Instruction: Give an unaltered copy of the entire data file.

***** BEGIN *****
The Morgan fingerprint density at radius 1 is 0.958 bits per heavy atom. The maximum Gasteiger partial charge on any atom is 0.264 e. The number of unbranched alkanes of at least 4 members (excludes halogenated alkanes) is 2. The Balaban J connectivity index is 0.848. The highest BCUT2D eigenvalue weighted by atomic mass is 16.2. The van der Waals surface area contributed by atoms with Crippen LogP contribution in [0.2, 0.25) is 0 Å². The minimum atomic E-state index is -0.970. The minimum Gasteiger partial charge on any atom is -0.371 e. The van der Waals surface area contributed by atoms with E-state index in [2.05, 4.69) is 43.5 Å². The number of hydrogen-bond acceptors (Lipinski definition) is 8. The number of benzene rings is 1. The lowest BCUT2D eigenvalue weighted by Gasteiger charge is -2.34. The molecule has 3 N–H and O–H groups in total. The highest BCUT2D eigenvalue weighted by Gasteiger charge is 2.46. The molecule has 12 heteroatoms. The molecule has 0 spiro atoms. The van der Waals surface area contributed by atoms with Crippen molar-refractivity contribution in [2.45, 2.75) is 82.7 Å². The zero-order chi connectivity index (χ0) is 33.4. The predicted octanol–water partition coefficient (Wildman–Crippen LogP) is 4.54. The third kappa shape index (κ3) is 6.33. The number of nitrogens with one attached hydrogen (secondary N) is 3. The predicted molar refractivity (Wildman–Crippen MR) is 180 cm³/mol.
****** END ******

The Morgan fingerprint density at radius 1 is 0.958 bits per heavy atom. The maximum Gasteiger partial charge on any atom is 0.264 e. The number of unbranched alkanes of at least 4 members (excludes halogenated alkanes) is 2. The Balaban J connectivity index is 0.848. The highest BCUT2D eigenvalue weighted by atomic mass is 16.2. The van der Waals surface area contributed by atoms with Crippen LogP contribution in [0.2, 0.25) is 0 Å². The minimum atomic E-state index is -0.970. The minimum Gasteiger partial charge on any atom is -0.371 e. The van der Waals surface area contributed by atoms with E-state index in [2.05, 4.69) is 43.5 Å². The number of hydrogen-bond acceptors (Lipinski definition) is 8. The number of benzene rings is 1. The lowest BCUT2D eigenvalue weighted by Gasteiger charge is -2.34. The molecule has 3 N–H and O–H groups in total. The highest BCUT2D eigenvalue weighted by Gasteiger charge is 2.46. The molecule has 12 heteroatoms. The molecule has 0 spiro atoms. The van der Waals surface area contributed by atoms with Crippen molar-refractivity contribution in [2.45, 2.75) is 82.7 Å². The zero-order chi connectivity index (χ0) is 33.4. The predicted octanol–water partition coefficient (Wildman–Crippen LogP) is 4.54. The third kappa shape index (κ3) is 6.33. The number of nitrogens with one attached hydrogen (secondary N) is 3. The predicted molar refractivity (Wildman–Crippen MR) is 180 cm³/mol.